So this is what really happens during the most epic galactic crashes

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So this is what really happens during the most epic galactic crashes

What did merging galaxies go through through between the first and last phase? Now we know, and it's gnarly.

Liz Bullet Cluster PRESS

Because the universe must have thought a collision between galaxies just wasn’t entertaining enough, clusters of hundreds to thousands of galaxies also merge, but how?

Part of that question was hanging in space for years, but finally has an answer. Astronomers have known that merging galaxy clusters take one shape when they start out and eventually morph into another at the end of the merger. However, something was missing — what they went through in between those phases was unknown until now. It was thought that there had to be a sharp cone shape between the blunt body in the beginning and the extended shape near the end. That has been proven right.

After observing galaxy cluster ZwCl 2341+0000 (that name is a cluster in itself) through the Chandra X-ray Space Telescope for an exhausting 55 hours, a team of astronomers, including Aurora Simionescu from the SRON/Leiden Observatory in the Netherlands was able to capture the elusive middle phase of the merger. The cone shape appears and vanishes so fast it can easily be missed. Simionescu coauthored a study, soon to be published in Astronomy & Astrophysics, about the transformation.

“When two clusters of galaxies crash into each other, the gas of the ‘cone’ feels the push from the gas of the other cluster it collided with,” she told SYFY WIRE. "The pressure from this other gas is different at different parts of the surface of the original ‘blunt body’, so over time it changes its shape into a cone.”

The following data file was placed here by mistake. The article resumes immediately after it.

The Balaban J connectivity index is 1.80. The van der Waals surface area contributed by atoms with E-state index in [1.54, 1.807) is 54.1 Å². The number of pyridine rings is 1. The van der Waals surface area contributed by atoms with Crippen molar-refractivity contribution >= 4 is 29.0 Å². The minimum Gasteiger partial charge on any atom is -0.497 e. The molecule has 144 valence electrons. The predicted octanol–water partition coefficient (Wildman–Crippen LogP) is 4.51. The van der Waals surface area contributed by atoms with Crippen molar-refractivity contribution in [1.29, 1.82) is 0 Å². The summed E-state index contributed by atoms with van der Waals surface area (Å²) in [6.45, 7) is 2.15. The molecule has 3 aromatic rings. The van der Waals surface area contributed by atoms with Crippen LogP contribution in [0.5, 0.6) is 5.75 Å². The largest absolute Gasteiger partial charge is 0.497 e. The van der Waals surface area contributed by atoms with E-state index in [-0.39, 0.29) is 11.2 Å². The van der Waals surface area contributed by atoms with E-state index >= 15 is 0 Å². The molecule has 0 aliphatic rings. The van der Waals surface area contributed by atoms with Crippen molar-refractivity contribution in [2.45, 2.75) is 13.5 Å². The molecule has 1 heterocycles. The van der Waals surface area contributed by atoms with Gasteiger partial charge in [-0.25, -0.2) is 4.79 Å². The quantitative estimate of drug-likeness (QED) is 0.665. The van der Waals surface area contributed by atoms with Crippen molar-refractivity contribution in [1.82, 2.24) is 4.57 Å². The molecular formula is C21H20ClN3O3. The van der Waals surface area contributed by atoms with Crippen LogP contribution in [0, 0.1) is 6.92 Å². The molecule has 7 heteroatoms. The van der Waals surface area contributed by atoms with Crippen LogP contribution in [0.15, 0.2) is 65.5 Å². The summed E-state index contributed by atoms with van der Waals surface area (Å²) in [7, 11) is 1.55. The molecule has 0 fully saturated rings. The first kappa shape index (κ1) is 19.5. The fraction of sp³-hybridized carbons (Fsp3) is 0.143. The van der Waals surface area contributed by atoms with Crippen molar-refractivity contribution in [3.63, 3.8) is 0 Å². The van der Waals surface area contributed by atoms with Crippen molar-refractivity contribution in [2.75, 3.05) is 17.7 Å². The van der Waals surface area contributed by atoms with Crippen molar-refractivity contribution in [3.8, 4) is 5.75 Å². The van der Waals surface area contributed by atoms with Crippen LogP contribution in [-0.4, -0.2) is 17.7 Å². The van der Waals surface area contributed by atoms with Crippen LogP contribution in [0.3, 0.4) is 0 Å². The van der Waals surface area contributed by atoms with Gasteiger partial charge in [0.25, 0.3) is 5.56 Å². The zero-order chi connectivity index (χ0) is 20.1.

Orbs are floating around everywhere in the universe. If you really think about it, so many types of objects, from stars to planets to galaxy clusters, are spheres. When one such galaxy cluster and another are pulled towards each other by their immense gravity, they manage to hang on to the sphererical shape for as long as they possibly can. This is the blunt body phase. Imagine you are standing on the beach, watching the waves make their journey to the shore. The blunt body is most similar to waves that are just starting to form and are more like rounded ripples than anything resembling a peak. That’s next.

Somewhere in between a wave starting out and growing to its full size before it collapses on the shore, it takes on a triangular sort of shape that is not just a ripple, but not yet that majestic crest you often see surfers riding. A star surfer would have to first get through the middle phase before that grand finale. The blunt body is pushed by gas until it rises to a triangular peak that is so fleeting, it is possibly the reason for it not being discovered for so long: it transforms again too soon to be identified. It is soon after that when the cone shape rises into the crested shape that probably comes to mind when you think of a wave. It is seen as more of a tongue-like shape when it occurs in galaxies.

“What happens in the wave is that the water at the top of the wave is falling back towards the ocean surface, what happens in the ‘tongue’-like clusters is that some gas at the tip of the infalling subcluster is falling back down towards the center of mass between the two merging systems,” Simionescu said.

Stars and galaxies don’t usually smash each other in galaxy cluster collisions. What really collides is the intergalactic medium (ICM) of both clusters, while the galaxies themselves pass each other as if nothing was happening. The ICM is superhot gas that can only be observed by X-ray telescope because of its extreme heat. Though its particles are spaced far apart, particles mean it still has mass. It also takes up much more space in the cluster than its galaxies do. The shapes that gradually change over millions of years, like the blunt bodies shown in blue and pink in the merging Bullet Cluster above, are the ICM.

Galaxy clusters like the Bullet Cluster could actually let us in on dark matter. Because a glob of merging galaxies has so much mass, and therefore immense gravity, it warps whatever is behind it. The stars behind the Bullet cluster appear warped and magnified because of this phenomenon, known as gravitational lensing. How much distortion is going on could tell us the total mass of a cluster. Take away all the visible matter, and what you’re left with is probably dark matter that is otherwise unobservable.

“Most of the Bullet Cluster’s total mass was in a different place than most of the ‘normal’ mass, which can be traced by the X-ray gas, when it was observed,” said Simionescu. “Therefore, most of the total mass causing the gravitational lensing must be dark matter.”

Morphing galaxies revealing more about dark matter? As an intergalactic surfer would say, gnarly.

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